Party Wall Insurance – What is it, do I need it, and how do I get it?

Posted on by Anthony Wakefield & Co

Party wall insurance, sometimes referred to as ‘Non-Negligent Insurance’, ’21.2.1 Insurance or ‘6.5.1 Insurance’ is a type of liability insurance which responds directly to a liability placed on renovators and property developers by the Party Wall Act 1996 (the Act).

The Act places what’s known as a strict liability on renovators and property developers for certain heads of structural damage sustained by neighbouring property owners as a result of the works being undertaken. The term ‘strict liability’ means that it is not necessary for the affected property owner to prove any negligence. It is sufficient that the property has sustained damage, and that this damage can be demonstrated to have arisen as a result of the works being undertaken. The relevant heads of insured damage are:

  • Collapse
  • Subsidence
  • Heave
  • Vibration
  • Weakening or removal of support
  • Lowering of groundwater

We are often asked why this cover is needed given that the contractor holds public liability insurance. The answer is that the contractor’s liability insurers will only consider damage which is as the result of the contractor’s negligence. Relying on this policy alone leaves the renovator / developer exposed to incidents of third party property damage which cannot be pinned on a specific cause, or where the relevant parties can demonstrate that there has been no negligence.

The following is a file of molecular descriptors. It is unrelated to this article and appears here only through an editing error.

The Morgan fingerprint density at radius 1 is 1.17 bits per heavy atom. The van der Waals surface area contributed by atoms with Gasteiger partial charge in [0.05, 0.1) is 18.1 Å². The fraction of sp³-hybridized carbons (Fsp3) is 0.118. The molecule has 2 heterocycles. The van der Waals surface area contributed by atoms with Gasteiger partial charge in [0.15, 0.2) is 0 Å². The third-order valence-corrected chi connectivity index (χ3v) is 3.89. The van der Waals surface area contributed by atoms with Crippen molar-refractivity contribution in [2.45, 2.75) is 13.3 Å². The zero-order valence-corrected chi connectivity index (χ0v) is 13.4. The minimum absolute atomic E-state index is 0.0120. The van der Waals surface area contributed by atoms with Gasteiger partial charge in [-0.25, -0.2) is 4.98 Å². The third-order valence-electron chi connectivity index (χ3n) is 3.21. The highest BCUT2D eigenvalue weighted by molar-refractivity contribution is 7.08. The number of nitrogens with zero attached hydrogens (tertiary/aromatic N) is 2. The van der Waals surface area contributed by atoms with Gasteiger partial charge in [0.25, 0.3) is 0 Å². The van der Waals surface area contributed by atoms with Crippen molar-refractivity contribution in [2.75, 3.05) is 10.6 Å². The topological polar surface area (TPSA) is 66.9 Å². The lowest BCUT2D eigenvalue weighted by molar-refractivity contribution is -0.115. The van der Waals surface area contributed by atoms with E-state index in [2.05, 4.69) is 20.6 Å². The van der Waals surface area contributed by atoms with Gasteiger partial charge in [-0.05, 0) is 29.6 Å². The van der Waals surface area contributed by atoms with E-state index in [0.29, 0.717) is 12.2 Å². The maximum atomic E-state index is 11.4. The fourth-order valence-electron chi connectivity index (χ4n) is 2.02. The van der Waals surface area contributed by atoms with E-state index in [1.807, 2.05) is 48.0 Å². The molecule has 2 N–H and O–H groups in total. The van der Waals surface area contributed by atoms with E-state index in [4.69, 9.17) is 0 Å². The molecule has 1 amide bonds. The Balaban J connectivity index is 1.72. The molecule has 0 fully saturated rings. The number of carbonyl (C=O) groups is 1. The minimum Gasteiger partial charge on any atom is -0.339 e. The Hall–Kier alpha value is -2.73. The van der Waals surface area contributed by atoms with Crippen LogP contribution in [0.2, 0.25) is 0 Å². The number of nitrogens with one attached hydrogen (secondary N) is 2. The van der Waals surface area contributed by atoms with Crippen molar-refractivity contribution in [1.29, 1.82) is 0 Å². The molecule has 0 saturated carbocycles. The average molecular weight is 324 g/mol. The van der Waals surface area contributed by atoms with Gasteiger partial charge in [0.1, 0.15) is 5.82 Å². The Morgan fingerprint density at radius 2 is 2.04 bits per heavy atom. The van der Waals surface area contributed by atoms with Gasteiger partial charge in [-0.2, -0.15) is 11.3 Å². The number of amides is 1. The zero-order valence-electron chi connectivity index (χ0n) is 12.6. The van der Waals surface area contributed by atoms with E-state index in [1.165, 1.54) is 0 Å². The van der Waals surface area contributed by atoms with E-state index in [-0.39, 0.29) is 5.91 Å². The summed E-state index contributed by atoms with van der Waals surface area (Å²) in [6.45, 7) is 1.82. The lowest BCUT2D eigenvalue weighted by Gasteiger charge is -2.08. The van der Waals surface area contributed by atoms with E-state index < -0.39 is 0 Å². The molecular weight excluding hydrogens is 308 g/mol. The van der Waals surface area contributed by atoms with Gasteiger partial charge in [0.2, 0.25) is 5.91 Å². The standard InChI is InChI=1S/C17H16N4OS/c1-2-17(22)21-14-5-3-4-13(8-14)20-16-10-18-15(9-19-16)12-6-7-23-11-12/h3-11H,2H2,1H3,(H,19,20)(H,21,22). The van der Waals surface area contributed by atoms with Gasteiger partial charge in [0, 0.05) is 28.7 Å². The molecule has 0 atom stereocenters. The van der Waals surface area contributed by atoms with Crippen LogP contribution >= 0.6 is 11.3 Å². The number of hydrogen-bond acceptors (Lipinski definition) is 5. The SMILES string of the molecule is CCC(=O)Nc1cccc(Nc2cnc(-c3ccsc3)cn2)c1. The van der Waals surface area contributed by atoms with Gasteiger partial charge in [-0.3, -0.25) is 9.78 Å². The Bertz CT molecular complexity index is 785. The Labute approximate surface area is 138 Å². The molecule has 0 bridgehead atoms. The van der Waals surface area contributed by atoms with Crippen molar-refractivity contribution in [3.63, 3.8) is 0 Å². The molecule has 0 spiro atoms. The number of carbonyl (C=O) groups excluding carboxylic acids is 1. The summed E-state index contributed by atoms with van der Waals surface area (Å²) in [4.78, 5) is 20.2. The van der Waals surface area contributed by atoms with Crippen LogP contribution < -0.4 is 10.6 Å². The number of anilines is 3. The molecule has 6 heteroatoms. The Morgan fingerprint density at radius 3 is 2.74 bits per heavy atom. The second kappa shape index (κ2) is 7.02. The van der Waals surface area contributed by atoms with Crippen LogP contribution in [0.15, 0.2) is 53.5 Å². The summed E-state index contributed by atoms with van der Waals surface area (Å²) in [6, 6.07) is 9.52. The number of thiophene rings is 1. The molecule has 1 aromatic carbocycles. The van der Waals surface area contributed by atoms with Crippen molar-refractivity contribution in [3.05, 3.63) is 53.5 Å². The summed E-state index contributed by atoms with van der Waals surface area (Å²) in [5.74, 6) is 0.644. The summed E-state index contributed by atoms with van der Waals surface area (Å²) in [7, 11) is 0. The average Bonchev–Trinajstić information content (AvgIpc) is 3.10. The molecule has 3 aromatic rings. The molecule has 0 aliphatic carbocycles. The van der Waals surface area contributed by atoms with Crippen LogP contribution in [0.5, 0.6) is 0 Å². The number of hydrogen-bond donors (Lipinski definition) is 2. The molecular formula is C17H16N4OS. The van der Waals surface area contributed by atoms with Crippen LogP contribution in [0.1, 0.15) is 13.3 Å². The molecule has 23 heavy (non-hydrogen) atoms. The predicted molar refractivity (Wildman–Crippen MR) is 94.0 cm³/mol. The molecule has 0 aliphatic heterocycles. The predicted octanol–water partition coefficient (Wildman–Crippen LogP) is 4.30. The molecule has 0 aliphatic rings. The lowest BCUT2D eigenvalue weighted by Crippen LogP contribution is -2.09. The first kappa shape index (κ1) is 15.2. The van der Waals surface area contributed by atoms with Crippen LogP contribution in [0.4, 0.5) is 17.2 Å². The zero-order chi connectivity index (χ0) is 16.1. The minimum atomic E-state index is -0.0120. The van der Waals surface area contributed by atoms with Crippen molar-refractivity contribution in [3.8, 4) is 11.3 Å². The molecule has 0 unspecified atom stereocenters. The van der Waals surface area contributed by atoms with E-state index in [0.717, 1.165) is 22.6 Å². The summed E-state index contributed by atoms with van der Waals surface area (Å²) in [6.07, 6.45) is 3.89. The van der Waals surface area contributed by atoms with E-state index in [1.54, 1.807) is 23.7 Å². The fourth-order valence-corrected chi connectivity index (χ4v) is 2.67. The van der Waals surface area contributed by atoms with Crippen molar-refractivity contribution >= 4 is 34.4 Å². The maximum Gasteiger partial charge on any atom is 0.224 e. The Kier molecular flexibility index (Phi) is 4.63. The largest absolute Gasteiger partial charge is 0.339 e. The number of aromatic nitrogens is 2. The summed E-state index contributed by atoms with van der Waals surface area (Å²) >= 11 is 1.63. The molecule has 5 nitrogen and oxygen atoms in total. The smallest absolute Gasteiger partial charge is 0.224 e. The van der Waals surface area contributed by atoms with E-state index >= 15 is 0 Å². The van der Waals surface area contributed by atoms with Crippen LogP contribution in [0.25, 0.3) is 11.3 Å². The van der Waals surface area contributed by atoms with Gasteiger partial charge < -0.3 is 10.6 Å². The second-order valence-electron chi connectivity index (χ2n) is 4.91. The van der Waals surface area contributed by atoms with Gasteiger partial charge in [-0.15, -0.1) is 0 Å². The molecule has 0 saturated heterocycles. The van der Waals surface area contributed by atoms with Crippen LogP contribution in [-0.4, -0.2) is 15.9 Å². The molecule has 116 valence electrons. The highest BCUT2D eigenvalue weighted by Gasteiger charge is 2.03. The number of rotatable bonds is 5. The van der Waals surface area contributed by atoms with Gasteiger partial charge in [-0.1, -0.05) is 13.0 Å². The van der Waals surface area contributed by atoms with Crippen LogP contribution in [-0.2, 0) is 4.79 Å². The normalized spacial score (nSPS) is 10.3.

Party wall insurance is usually bought by either the renovator / developer or their contractor, and will always be issued in joint names. It should be clarified that it is not actually necessary for a liability under the Act to exist (because, for example, the at risk property is more than 3 metres away from the works, or because excavations will not go below the foundations of the neighbouring property) for the policy to operate/ ‘No liability under The Act’ is not an exclusion under this type of insurance. Similarly, just because there is no liability under The Act, it does not follow that this insurance cover would not be sensible. In all cases, the renovator / developer should consider the risk that the works pose to neighbouring structures and base their decision on whether or not to purchase this cover, and at what limit of indemnity, on that.

There are a series of exclusions, but chief amongst them are:

  • Damage which is as the result of negligence
  • Damage which could be reasonably foreseen to be inevitable.

In terms of getting this cover in place, you’ll likely need a specialist to guide you. More than any other head of cover in the contract works arena, the underwriting of this insurance is a very technical operation, and it relies on quality information. We would advise the following:

  • Have the proposal form completed by someone on the professional team with intimate knowledge of the structural aspects of the development
  • Answer questions on the proposal form directly. Responses such as ‘refer to drawings’ are not going to be acceptable. The purpose of the form is to summarise complex technical information, not simply to refer to it
  • Be ready to provide supporting documentation such as plans and drawings, geotechnical reports and method statements
  • Whatever you do, do not commence structural works until the policy is in place. Insurers are unlikely to grant retro-active cover in all but extremely limited circumstances

Working with Renovation Underwriting, we can discuss your options for Party Wall Insurance cover. Please contact Cyrus Wakefield on 01306 734 102 for further information or email him at: cw@anthonywakefield.com